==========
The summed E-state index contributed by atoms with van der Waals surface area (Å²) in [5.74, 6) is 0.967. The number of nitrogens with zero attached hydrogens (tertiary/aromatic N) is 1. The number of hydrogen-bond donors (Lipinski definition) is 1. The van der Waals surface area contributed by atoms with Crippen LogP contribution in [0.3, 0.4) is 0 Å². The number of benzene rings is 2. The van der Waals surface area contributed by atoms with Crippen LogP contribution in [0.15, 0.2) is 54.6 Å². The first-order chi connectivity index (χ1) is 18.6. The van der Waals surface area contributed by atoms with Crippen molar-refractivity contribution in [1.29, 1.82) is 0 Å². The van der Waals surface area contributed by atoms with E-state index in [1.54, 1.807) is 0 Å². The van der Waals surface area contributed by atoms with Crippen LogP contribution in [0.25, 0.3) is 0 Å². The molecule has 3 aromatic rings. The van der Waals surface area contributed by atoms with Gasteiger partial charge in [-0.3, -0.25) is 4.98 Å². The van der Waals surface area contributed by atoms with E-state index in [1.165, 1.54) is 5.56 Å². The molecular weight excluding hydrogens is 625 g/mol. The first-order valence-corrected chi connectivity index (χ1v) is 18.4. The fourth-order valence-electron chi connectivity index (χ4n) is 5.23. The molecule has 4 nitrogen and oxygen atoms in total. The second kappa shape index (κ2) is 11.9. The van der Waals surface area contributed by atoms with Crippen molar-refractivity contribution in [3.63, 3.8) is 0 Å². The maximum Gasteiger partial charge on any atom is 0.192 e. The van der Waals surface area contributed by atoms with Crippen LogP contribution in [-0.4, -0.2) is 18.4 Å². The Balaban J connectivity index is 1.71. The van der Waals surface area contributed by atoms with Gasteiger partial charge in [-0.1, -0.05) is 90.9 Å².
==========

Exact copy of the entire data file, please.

The summed E-state index contributed by atoms with van der Waals surface area (Å²) in [5.74, 6) is 0.967. The number of nitrogens with zero attached hydrogens (tertiary/aromatic N) is 1. The number of hydrogen-bond donors (Lipinski definition) is 1. The van der Waals surface area contributed by atoms with Crippen LogP contribution in [0.3, 0.4) is 0 Å². The number of benzene rings is 2. The van der Waals surface area contributed by atoms with Crippen LogP contribution in [0.15, 0.2) is 54.6 Å². The first-order chi connectivity index (χ1) is 18.6. The van der Waals surface area contributed by atoms with Crippen molar-refractivity contribution in [1.29, 1.82) is 0 Å². The van der Waals surface area contributed by atoms with E-state index in [1.54, 1.807) is 0 Å². The van der Waals surface area contributed by atoms with Crippen LogP contribution in [0.25, 0.3) is 0 Å². The molecule has 3 aromatic rings. The van der Waals surface area contributed by atoms with Gasteiger partial charge in [-0.3, -0.25) is 4.98 Å². The van der Waals surface area contributed by atoms with E-state index in [1.165, 1.54) is 5.56 Å². The molecular weight excluding hydrogens is 625 g/mol. The first-order valence-corrected chi connectivity index (χ1v) is 18.4. The fourth-order valence-electron chi connectivity index (χ4n) is 5.23. The molecule has 4 nitrogen and oxygen atoms in total. The second kappa shape index (κ2) is 11.9. The van der Waals surface area contributed by atoms with Crippen molar-refractivity contribution in [3.63, 3.8) is 0 Å². The maximum Gasteiger partial charge on any atom is 0.192 e. The van der Waals surface area contributed by atoms with Crippen LogP contribution in [-0.4, -0.2) is 18.4 Å². The Balaban J connectivity index is 1.71. The van der Waals surface area contributed by atoms with Gasteiger partial charge in [-0.1, -0.05) is 90.9 Å².